Teenagers, Bonds, and De-confinement*

by Julieta Lucero

Confinement has shown, contrary to initial expectations that it is not in vain to question ourselves about the fact that perhaps we can bear distance kindlier than closeness. What is striking about this matter is that, if we were thinking of the bond to be what intrinsically defines the human being, perhaps today we should, as a result of recent events, question the validity of such notion. What is more, maybe it is a distance showing us the pre-existence of an imperative, or incessant drive, to a specific bond, that we find indispensable. However, we still cannot conceive a possible way out but cling to one another.

Still, what do we understand by bonding?

Precisely Psychoanalysis work with adolescents, taking them as a paradigm, inquire in this respect: does the fact that someone comes out of his solitude to forge relationships necessarily lead him to do something with others? Does it mean that someone will be willing to create long-lasting bonds?

It is already possible to think that a new time is approaching in which ties will acquire a new status. The planning of a future sustained by virtual connections occurs, where there will be more time and more space to acknowledge what else we will do with ourselves: the time to rethink, the purpose of sustaining bonds with others. And when we ask ourselves about meaning, we may also wonder about when this will be possible. For not only will the bonding space be compromised in our future, but, in the same way, time will be. The perception we have had of the latter is definitely in check: we do not even know how long we will be able to inhabit it.

Conceiving the idea of prioritizing a destiny where people will be working on themselves and, consequently determined to relate to others becomes crucial when observing teens today, who prefer a bond with machines. The problem is not with devices influencing men, but rather the many activities and tasks that the machine will overtake in interaction with them. Therefore, parents’ opportunities (set by time and space) to insert and guide someone’s life will be sparse. It is essential to count on parents who are mindfully enlightening their children.

On the other side of this confinement, there will be a well-timed moment to understand both, what we have lost in critical circumstances, as well as what; perhaps unknowingly, we continue to reproduce. A typical example of the latter will be the usual excesses in our adolescents’ behavior that are still unapproachable for parents (which undoubtedly occurred before confinement).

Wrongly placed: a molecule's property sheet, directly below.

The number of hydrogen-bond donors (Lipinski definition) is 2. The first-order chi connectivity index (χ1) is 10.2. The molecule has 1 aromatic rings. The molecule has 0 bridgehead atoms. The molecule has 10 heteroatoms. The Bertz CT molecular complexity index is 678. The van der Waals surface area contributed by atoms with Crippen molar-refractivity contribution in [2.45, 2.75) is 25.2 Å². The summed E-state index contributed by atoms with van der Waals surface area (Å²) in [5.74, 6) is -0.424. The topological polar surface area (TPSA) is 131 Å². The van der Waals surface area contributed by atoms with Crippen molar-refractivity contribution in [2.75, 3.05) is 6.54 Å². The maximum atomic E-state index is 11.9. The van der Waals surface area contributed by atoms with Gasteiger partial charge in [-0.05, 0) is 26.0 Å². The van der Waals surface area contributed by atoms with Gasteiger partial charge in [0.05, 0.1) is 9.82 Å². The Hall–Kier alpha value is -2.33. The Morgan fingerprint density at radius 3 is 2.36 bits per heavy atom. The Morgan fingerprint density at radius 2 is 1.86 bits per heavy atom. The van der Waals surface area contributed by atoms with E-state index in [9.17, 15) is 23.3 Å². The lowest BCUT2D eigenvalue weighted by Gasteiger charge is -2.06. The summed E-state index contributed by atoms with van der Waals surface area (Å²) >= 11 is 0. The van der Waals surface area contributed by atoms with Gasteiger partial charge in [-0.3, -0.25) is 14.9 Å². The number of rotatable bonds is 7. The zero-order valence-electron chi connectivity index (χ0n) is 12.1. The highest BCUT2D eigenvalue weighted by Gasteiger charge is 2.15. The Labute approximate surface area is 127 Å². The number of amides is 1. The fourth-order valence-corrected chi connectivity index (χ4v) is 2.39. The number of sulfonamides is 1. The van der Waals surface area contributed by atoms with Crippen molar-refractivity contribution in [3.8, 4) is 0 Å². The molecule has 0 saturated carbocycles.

However, what we do find in teenagers today is surprisingly stillness. Although also, at other times, there are excesses, as was to be expected. But the eagerness in many to avoid leaving home is striking. Paradoxically, on the one hand, those accused of unleashing the ‘second and third wave’ plus later mutations of the virus seem to be playing their part. On the other hand, the pluralized and concerned consultations because of unusual reactions of self-imprisonment are arising.

Likewise, it is necessary not to rush into believing that we must rehabilitate the old ‘normality,’ as it may be part of the reasons for the present situation. Rather than recuperating, it seems essential to define how to continue. That is: where to, and to that extent, when would it be convenient to halt. The purpose of going out on each particular occasion should not be a trivial question.

Remarkably, as a civilization, we are in a teen state of mind: we adapt ourselves to what the world expects from us, or we seek to re-invent everything. The precise location of one’s place concerning the other has become blurred. The lack of clarity to answer questions concerning the essence of principal, purpose and action when bonding to one another speak of the generalized effects that the pandemic had had towards us. One perhaps misunderstand that this questions require an individual.

Perhaps, revisiting the ideas about the work with limits (so often mentioned in the regular appointment with adolescents), since they do not necessarily refer to a clinical problem but, instead, allow us to clarify our position when with others. Today we know that there will be a distancebecause Psychoanalysis introduces itself as the praxis that distinguishes the limits in which life plays and what comes beyond. The value of guidance in the limits will have a preponderant role in men’s near future, and its consequence will be, fundamentally, social.

It is not clear to us today whether a traditional bond will be necessary and what will happen, or what may emerge, in its place.

Perhaps it will also be necessary for someone (young or not) to count on the occasions in which questioning is vital. Now more than ever, the known structures supporting men’s functionality have been shaken, if not crumbled, by the urgency installed in the past year. Let us not forget that what is most present is the lack of time in this situation.

Consequently, we can no longer, nor should we, take what makes a bond to last on time, for granted. In which producing new solutions create articulations between them and shape and mold new limits.

It is imperative to work with teenagers, and therefore with ourselves as adults, in this context.

Guarding an adolescent against encountering limits, which are his own, would prolong his state of naivety in this respect. Instead, perhaps, we should convey them to learn about their boundaries in extent and how, from this point onward, it is possible to re-invent their lives with others for good. In which case, what will persist is not the bond per seibut what is happening in it. Once and for all, new articulations’ infinite possibilities to create meaningful, productive, and valuable connections must prevail.


* JLN with Javier Bolaños & Florencia Bernthal Raz. In LEAP.